Michael Jacobs, Chief Digital Officer, Voyr
To begin with, Generation C – where C represents connected – will be firmly in control.
Rather than age, income or education, Gen C will be defined by their digital lifestyle. Mobile , whose adoption eclipsed the birth rate for the first time in 2012, will have become a truly indispensable modality.
Geo targeting and geo tagging will be much more sophisticated and an integral part of everyone’s daily experience. Wallets will have long since gone virtual. Cloud computing, virtual agents, augmented reality — all will have gone mainstream. Content will easily move from screen to screen, dependent only on a user’s whim. Search will have long ago learned page intent from content rather than just keywords. Social networks and influence will be interchangeable, enabling consumers to create, engage and cultivate meaning at scale. Gaming — from mechanics and design through the user experience –will have become a remarkably rich, immersive platform for play and branding.
What won’t change is the primacy of storytelling. Experiences will come first and technology will be the enabler. Advertising as an interruptive act will be gone, replaced by narrative content that is informative, entertaining and on brand in a much more relevant way.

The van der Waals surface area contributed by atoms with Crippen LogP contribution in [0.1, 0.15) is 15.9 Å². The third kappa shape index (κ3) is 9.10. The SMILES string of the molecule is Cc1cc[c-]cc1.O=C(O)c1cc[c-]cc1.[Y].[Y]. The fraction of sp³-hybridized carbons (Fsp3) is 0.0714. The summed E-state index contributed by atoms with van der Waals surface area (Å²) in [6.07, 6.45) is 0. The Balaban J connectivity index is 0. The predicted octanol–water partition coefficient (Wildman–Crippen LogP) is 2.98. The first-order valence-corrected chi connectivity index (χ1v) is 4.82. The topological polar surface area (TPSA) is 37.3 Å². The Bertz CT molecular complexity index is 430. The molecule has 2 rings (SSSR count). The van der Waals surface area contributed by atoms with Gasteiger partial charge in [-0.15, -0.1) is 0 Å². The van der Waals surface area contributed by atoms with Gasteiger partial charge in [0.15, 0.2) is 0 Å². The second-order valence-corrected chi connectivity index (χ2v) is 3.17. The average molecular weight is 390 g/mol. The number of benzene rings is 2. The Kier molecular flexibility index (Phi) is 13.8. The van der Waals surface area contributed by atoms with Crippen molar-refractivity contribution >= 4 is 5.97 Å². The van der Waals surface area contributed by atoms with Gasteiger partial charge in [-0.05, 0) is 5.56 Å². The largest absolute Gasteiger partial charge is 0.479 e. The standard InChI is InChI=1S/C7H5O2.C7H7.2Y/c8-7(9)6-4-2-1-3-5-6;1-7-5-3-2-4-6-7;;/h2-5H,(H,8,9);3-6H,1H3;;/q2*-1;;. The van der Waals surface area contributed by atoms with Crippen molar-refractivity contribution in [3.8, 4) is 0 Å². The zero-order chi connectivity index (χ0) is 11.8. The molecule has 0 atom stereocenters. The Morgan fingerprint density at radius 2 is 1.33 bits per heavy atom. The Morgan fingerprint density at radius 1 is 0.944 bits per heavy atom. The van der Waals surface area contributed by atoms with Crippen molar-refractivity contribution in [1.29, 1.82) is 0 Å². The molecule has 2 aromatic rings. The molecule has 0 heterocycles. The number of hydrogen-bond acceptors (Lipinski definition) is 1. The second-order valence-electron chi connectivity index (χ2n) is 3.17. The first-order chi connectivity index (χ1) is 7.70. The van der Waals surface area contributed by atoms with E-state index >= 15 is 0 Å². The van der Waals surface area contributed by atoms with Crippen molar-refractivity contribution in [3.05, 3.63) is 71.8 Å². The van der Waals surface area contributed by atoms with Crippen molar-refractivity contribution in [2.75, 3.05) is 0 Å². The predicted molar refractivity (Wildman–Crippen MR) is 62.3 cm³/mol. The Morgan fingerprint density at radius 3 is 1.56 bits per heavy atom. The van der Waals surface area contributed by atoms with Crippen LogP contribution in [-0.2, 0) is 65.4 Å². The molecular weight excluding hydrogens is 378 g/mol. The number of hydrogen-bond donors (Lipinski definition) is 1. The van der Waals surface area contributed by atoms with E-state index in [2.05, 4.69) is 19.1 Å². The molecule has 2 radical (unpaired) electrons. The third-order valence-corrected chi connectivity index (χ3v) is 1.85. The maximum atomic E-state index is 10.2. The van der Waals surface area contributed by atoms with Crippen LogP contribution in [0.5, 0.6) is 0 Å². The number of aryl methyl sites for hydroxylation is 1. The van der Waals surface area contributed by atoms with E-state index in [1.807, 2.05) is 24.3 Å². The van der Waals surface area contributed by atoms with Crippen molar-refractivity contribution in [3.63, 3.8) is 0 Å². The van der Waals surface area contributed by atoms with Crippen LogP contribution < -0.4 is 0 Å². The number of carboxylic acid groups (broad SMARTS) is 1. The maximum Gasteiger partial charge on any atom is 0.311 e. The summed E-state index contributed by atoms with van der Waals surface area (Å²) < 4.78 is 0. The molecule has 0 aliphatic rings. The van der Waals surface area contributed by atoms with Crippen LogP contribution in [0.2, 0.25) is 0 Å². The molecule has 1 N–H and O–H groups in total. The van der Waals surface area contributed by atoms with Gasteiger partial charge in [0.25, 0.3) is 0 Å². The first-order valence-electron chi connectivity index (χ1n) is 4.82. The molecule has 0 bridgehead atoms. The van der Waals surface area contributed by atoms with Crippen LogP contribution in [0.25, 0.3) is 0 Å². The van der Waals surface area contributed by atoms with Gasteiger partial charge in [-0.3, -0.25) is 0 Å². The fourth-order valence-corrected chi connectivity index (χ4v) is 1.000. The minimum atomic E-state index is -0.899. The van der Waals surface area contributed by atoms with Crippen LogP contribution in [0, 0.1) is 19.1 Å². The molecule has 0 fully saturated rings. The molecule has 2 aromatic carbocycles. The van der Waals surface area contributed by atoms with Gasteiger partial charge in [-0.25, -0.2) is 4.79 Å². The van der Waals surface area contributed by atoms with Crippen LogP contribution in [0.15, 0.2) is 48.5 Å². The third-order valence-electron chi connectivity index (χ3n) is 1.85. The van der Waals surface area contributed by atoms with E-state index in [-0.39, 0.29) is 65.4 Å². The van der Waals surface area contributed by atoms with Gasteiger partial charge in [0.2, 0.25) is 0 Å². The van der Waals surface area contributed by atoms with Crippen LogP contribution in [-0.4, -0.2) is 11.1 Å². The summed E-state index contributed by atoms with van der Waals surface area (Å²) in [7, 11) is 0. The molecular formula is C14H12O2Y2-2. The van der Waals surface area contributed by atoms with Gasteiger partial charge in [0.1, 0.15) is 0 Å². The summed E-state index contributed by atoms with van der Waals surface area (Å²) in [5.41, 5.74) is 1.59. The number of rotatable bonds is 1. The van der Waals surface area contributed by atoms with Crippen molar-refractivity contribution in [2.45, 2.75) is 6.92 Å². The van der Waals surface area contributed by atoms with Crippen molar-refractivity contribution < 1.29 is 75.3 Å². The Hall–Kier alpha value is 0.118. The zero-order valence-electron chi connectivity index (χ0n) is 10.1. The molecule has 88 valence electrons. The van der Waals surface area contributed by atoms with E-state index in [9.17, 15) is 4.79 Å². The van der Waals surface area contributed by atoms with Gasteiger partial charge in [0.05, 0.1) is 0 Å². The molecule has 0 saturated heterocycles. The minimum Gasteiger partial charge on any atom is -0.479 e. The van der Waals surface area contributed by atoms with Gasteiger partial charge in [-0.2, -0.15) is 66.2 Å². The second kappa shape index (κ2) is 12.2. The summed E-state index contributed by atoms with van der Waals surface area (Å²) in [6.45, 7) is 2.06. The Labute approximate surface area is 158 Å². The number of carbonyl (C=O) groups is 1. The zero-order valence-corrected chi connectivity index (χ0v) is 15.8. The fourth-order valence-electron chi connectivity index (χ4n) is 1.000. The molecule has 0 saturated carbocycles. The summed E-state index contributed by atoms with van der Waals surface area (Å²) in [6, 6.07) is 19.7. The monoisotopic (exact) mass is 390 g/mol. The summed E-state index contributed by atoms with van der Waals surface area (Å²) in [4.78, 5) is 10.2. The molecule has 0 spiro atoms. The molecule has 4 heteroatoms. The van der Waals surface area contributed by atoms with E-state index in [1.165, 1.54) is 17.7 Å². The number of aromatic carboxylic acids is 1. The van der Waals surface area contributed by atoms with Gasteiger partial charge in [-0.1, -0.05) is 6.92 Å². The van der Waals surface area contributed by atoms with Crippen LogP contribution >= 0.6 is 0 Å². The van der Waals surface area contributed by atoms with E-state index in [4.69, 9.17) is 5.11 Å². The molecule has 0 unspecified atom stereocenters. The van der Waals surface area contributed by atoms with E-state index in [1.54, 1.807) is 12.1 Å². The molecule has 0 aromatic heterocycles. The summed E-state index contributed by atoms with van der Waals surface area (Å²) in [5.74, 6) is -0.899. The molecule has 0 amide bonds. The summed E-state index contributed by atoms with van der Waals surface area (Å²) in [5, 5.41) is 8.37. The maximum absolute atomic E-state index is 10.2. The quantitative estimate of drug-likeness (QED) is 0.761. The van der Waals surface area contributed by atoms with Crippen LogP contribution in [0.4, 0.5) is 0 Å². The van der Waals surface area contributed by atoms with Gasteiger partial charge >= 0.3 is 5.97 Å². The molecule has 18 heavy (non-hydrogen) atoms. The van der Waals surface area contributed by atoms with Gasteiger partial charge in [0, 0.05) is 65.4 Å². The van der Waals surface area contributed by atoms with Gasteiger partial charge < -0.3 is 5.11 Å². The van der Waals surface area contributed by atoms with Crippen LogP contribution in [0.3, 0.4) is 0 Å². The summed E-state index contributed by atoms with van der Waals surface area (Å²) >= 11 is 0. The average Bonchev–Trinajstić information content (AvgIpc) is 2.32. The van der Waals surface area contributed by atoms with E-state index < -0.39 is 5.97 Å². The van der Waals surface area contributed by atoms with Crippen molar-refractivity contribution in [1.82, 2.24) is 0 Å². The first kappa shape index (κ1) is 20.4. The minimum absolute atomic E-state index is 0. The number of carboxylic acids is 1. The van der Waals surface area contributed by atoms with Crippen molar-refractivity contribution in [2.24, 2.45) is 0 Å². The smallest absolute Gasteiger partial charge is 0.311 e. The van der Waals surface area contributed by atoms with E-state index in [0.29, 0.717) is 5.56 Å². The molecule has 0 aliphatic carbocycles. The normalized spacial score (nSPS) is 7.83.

What do we have to do now?
The agency business model needs to be completely reinvented. We need to fully embrace the concept of making things people want rather than making people want things. It’s not just about demographic shifts but new mindsets and behaviors.
Agencies need to become more prolific at creating intellectual property. This will require agencies to become more nimble and agile, in addition to tech savvy.
Silos need to disappear – creativity is as much the province of technology, analytics as it its is writing , design and strategy.
Agencies must view digital not just as a medium but as the way we live today. By thinking this way – and it is a fundamental shift in the way many agencies currently solve any given brand’s challenges – agencies will have to transform the way they create, deliver, capture and monetize value.
Without this shift, agencies will miss pivotal swings like “the internet of things” (electronic devices that are interconnected and can communicate with each other).
The Mad Men generation has given way to a generation raised on smartphones, laptops, tablets, instant messaging and file swapping. Smart organizations will take the time to tap into the way they think and their value system and adapt accordingly.
Lastly, agencies in the social era must understand and reflect the power of communities, of collaboration, of co-creation. Talent is more critical than ever. Attracting the right people will require open frameworks and flexibility in how we work together and with clients.